Professor Abrams Writes Journal of the Missouri Bar Article About the Declaration of Independence

In June 1776, the Second Continental Congress appointed 33-year-old delegate Thomas Jefferson to write the Declaration of Independence. The Virginian presented his draft two weeks later, and the full 65-delegate Congress spent two days editing it line-by-line, making about 80 changes. The consensus of historians and political scientists is that Congress’ meticulous, skillful editing bolstered the document’s elegance and assured Jefferson’s place as a national icon. The embittered Jefferson, however, considered the editing a “mutilation” of his work. He remained bitter until his death on July 4, 1826, exactly 50 years after Congress announced the Declaration.
Professor Douglas E. Abrams tells the story in “America’s Founding Editors: Writing the Declaration of Independence,” his latest article in the Journal of the Missouri Bar.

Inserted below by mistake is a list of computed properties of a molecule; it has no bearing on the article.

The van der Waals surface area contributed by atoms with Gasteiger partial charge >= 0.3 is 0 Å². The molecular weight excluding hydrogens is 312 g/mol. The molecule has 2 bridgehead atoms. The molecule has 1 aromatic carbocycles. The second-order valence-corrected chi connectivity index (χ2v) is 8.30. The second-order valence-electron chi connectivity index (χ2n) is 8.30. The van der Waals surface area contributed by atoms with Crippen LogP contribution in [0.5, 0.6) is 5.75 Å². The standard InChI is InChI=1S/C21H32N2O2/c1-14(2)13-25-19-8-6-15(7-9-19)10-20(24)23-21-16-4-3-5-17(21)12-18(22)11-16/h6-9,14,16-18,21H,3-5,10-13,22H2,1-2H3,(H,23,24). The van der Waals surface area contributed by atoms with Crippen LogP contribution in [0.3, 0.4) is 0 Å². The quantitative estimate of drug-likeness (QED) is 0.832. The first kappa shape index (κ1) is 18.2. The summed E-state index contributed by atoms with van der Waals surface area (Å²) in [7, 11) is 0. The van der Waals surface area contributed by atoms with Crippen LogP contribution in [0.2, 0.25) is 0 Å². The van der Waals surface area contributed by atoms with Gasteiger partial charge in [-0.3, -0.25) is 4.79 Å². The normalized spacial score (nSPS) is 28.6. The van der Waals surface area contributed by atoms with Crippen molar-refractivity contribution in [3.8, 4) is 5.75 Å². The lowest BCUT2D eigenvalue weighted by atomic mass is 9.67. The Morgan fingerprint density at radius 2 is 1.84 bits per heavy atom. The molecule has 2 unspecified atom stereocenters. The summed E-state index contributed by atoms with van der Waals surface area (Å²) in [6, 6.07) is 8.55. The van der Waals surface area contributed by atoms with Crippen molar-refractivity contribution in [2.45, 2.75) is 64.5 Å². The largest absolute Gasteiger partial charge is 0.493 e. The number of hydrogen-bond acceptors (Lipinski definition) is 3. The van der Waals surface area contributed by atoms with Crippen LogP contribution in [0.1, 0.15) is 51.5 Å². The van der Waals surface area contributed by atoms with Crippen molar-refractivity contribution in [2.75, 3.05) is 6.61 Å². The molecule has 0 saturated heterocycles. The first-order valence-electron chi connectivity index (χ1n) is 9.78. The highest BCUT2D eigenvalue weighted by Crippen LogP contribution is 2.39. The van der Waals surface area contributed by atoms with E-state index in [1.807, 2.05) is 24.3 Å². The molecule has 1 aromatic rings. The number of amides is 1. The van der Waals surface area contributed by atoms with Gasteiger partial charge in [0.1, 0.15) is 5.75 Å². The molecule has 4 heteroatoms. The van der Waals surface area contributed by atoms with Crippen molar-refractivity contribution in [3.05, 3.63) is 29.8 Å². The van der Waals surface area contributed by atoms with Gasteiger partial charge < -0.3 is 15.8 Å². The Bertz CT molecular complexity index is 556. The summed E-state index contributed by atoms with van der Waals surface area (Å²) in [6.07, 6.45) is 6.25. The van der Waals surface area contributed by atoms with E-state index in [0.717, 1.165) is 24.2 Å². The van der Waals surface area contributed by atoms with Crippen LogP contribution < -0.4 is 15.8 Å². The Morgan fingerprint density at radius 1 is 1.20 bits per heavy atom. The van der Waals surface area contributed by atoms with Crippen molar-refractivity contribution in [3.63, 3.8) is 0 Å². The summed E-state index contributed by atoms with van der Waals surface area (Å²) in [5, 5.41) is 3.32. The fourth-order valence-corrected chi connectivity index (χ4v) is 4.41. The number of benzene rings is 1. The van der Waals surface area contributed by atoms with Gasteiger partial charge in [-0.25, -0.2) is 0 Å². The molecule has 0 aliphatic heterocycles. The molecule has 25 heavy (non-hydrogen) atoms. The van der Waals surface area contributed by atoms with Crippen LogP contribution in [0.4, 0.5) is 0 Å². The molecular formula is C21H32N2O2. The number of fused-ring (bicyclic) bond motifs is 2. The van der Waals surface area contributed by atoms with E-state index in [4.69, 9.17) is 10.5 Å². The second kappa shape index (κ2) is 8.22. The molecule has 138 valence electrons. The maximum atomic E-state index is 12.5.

Since 2006, Professor Abrams has written more than 50 feature articles about legal writing in Precedent (the Missouri Bar’s former quarterly magazine) and in the Journal. Other states’ bar journals have republished several of the articles. The articles led to his latest book, “Effective Legal Writing: A Guide for Students and Practitioners” (West Academic 2016).
Each article presents lessons about writing for today’s lawyers. The lesson of “America’s Founding Editors”?: “The irony of lawyer Jefferson’s enduring bitterness and ingratitude can stimulate today’s lawyers to sharpen their own drafts by respecting cooperative editors as valuable allies, not as troublesome adversaries.”